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Asia 'at risk of emerging credit bubble'
Publication Date : 22-03-2013
There are fears that a credit bubble might be emerging in Asia, including in Singapore, given the huge expansion in lending, according to two new reports.
Credit has grown "vigorously" in several economies, noted RBS analyst Sanjay Mathur yesterday.
The growth has raised concerns that Asia is becoming overly dependent on credit, while the build-up in household leverage in places such as Singapore could start to curb domestic demand, he noted. Leverage refers to the ratio of debt to personal income.
The bank's analysis indicates credit has risen, especially in Hong Kong, Singapore and Thailand. The levels by themselves might not seem daunting, but the pace of growth is worrying, said Mathur. A sharp increase in credit over a short period could weigh on asset quality if these economies suffer interest rate or income shocks, he noted.
In Malaysia, Hong Kong and Singapore, for instance, household debt now exceeds 65 per cent of gross domestic product (GDP). Property forms a large share of household assets, so a drop in real estate prices or a rise in mortgage rates could have serious effects.
"Though banking systems are well-capitalised in these countries and we see no immediate problems, the risk is that a rise in interest rates, a slowdown in household income growth or a drop in property prices could restrain consumption growth," noted Mathur.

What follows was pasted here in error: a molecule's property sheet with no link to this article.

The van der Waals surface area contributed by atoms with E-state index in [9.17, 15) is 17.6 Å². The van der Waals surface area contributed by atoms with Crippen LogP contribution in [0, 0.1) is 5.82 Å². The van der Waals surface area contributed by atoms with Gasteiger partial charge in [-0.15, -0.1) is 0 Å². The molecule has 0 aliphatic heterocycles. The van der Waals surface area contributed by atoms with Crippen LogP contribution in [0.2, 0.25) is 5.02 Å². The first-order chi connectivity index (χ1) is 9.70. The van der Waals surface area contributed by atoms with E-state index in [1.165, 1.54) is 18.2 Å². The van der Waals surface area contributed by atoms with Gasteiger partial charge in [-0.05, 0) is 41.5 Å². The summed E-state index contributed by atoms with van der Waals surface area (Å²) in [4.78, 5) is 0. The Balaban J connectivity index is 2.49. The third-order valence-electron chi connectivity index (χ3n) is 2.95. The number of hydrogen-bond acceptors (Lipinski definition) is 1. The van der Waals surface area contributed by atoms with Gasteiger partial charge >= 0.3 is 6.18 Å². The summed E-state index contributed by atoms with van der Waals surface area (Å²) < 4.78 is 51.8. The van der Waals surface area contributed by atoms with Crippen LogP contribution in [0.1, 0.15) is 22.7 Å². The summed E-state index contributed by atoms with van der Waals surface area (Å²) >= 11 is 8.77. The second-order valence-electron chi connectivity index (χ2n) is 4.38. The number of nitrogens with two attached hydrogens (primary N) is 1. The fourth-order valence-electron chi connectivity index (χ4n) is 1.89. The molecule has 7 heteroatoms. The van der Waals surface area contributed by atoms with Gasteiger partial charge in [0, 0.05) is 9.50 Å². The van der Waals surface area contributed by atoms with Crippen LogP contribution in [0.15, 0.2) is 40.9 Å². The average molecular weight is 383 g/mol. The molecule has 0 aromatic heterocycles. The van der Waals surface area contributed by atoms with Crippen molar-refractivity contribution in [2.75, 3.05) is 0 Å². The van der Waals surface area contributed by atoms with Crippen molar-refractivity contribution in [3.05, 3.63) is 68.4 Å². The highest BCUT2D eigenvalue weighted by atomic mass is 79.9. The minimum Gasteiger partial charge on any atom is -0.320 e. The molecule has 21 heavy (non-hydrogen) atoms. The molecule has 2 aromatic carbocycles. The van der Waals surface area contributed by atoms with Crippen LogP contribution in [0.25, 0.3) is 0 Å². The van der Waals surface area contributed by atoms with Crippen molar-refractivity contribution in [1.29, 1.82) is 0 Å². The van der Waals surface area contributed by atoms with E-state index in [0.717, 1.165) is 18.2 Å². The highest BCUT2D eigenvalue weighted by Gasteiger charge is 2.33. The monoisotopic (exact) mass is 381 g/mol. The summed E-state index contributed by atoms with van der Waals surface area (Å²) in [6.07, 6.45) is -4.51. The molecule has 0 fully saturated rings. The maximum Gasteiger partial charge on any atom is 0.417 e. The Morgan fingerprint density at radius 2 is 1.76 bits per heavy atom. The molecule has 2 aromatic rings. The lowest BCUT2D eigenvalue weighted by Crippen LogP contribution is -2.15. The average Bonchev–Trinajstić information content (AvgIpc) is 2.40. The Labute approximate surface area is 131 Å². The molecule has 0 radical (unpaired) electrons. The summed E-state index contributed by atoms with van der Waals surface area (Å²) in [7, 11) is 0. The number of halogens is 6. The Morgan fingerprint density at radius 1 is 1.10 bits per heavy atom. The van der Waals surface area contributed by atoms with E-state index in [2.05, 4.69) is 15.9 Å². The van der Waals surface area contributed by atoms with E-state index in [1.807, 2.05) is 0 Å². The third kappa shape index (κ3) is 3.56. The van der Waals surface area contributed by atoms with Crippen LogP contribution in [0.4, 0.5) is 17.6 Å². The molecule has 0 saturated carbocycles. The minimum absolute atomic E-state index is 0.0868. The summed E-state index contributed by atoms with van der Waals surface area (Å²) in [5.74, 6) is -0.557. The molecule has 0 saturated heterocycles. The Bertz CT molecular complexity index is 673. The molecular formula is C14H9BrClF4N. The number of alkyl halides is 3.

Singapore is seen as one of the economies where such a risk could be an issue. Between the first quarter of 2008 and the third quarter of last year, household liabilities here increased from 61 per cent of GDP to 74 per cent. The corresponding increase in household wealth was concentrated almost entirely in property assets, with the share of financial assets remaining stable.
Mathur noted that even though there is no immediate crisis on the cards for the region, vigilance is required.
Credit insurance firm Coface Group noted in a report this week that expansionist monetary policies in emerging economies since the 2008 global financial crisis have generated sustained growth in bank credit, to the point where bubbles are forming.
Failures in prudential controls have also played a part in contributing to these bubbles, it added.
Economies in emerging Asia - Malaysia and Thailand and, to a lesser extent, South Korea, China and Taiwan - are the most at risk, it said. But the emerging economies of Chile, Turkey, Russia and Venezuela are also experiencing a credit boom or are at risk of one, it noted.